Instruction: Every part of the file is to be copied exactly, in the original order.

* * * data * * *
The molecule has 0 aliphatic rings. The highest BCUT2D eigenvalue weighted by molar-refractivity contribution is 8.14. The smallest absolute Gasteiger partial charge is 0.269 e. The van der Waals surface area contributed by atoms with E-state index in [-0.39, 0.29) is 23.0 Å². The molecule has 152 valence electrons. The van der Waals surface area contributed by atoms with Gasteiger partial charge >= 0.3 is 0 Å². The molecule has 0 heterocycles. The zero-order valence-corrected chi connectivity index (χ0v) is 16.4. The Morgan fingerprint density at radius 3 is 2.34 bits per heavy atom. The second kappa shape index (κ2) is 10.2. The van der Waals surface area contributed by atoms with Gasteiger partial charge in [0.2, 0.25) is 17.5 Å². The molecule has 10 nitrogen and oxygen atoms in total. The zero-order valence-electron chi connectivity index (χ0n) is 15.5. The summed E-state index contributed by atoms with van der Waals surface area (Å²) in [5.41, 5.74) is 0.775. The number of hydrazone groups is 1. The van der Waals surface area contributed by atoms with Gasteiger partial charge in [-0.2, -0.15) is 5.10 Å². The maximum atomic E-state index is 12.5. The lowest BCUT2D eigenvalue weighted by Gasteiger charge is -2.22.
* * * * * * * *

The molecule has 0 aliphatic rings. The highest BCUT2D eigenvalue weighted by molar-refractivity contribution is 8.14. The smallest absolute Gasteiger partial charge is 0.269 e. The van der Waals surface area contributed by atoms with E-state index in [-0.39, 0.29) is 23.0 Å². The molecule has 152 valence electrons. The van der Waals surface area contributed by atoms with Gasteiger partial charge >= 0.3 is 0 Å². The molecule has 0 heterocycles. The zero-order valence-corrected chi connectivity index (χ0v) is 16.4. The Morgan fingerprint density at radius 3 is 2.34 bits per heavy atom. The second kappa shape index (κ2) is 10.2. The van der Waals surface area contributed by atoms with Gasteiger partial charge in [0.2, 0.25) is 17.5 Å². The molecule has 10 nitrogen and oxygen atoms in total. The zero-order valence-electron chi connectivity index (χ0n) is 15.5. The summed E-state index contributed by atoms with van der Waals surface area (Å²) in [5.41, 5.74) is 0.775. The number of hydrazone groups is 1. The van der Waals surface area contributed by atoms with Gasteiger partial charge in [-0.2, -0.15) is 5.10 Å². The maximum atomic E-state index is 12.5. The lowest BCUT2D eigenvalue weighted by Gasteiger charge is -2.22.